- For many months I measured all my portions. It was an eye-opener! I strongly advise getting some of those small glass measuring bowls that come with a lid and that you can eat out of. This way I've cut down my consumption of rice, pasta, potatoes, to be replaced with more veggies (of the colorful kind) instead.
- For many months I also journaled my food. There are some good, free websites for that.
- Wine (and alcohol in general) has become very occasional (maybe 1-2 glasses, once a month?)
- If I don't want to eat something, I don't buy it in the first place.
- I've learned to say "No, thank you".
|I think I'm done. I'm going to enjoy the scenery now. Thank you! Santorini, 2012.|
Now my biggest problem has always been SUGAR. I know I turn to sweets out of boredom, fatigue, stress. NOT hunger. Being aware of it, unfortunately, did nothing to help me solve the problem. Not buying sweets was not an option either as I have other family members who are able to indulge reasonably and who don't need to be completely deprived. As for me, sweets open a giant gateway; once I have a little bit I just feel compelled to have a lot more. I've tried and tried again, I'm unable to have just one small bowl of ice cream or just one cookie.
This alone has compromised all my other efforts: one sweet binge episode a day, even if everything else you do is healthy (exercise daily, have a good breakfast, eat lots of fruit, vegetables, protein and fiber, drink loads of water), will indeed prevent you from losing weight. Finally I did find a solution. I don't like to advertise products but in this case the only thing that works for me is to buy those protein/fiber bars that contain little carbs and even less sugar (they are sweetened with stevia and lo han guo). When the craving comes I grab one and eat it along with a tall glass of water (they do have 17g of fiber per portion, so you better wash them down!) Miracle: it calms me down right away! The brand is Quest. They come in multiple flavors. Just watch the ingredient list, as some do contain sucralose (which I try to avoid). I order them online; you can get free shipping if you get a few boxes.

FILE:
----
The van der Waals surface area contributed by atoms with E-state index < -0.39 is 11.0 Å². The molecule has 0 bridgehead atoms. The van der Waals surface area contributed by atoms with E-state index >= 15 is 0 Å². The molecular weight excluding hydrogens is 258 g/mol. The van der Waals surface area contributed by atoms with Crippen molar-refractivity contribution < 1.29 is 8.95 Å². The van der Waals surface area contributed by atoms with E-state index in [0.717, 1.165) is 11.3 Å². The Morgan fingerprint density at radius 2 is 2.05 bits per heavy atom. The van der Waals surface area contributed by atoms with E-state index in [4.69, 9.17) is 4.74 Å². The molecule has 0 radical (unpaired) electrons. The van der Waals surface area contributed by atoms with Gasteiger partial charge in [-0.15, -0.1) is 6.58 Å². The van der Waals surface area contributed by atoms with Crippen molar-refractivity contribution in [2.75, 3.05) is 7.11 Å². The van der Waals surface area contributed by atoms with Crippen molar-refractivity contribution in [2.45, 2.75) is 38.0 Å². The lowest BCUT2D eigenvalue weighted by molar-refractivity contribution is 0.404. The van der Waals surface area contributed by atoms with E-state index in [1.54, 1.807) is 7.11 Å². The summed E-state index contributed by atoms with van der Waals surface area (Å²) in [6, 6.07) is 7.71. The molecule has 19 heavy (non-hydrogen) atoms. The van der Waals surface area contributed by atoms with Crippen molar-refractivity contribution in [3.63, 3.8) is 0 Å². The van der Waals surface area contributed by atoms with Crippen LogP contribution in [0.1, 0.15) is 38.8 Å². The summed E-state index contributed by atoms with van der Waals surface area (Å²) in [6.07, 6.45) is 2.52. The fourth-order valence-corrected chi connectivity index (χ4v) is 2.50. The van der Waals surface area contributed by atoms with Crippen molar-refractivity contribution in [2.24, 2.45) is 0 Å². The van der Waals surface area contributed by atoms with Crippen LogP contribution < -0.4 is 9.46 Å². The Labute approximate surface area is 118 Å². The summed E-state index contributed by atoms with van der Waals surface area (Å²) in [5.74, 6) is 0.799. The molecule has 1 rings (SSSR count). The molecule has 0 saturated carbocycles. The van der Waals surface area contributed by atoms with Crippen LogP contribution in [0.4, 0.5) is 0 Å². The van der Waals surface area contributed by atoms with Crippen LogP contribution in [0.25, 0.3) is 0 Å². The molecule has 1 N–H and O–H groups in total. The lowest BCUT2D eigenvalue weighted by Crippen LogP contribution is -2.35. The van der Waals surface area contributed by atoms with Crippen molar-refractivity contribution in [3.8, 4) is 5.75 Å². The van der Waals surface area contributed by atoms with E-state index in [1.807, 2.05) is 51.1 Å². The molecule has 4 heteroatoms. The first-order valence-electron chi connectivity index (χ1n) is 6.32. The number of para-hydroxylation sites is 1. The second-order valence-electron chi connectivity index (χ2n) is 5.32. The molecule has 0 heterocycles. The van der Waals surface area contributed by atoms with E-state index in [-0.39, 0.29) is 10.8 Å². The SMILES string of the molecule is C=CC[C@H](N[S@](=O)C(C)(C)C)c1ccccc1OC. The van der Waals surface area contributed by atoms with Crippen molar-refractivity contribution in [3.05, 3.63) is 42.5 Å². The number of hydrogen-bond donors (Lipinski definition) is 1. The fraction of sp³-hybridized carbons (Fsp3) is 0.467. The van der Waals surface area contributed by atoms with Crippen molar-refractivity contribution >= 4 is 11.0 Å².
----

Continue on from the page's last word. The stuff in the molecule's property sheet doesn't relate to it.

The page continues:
Other alternatives I like:
- For chips lovers: Bolder Canyon Hummus chips, made from chickpeas. So friggin' good! (make sure you have 1 portion, as detailed on the bag... not the whole bag!)
- For bread lovers: anything from Silver Hills Sprouted Bakery. More protein, less junk, one slice is enough.
About eating healthy, you might also like:
And anything under the label Food on the right hand side of this blog page.
Bon appétit! :-)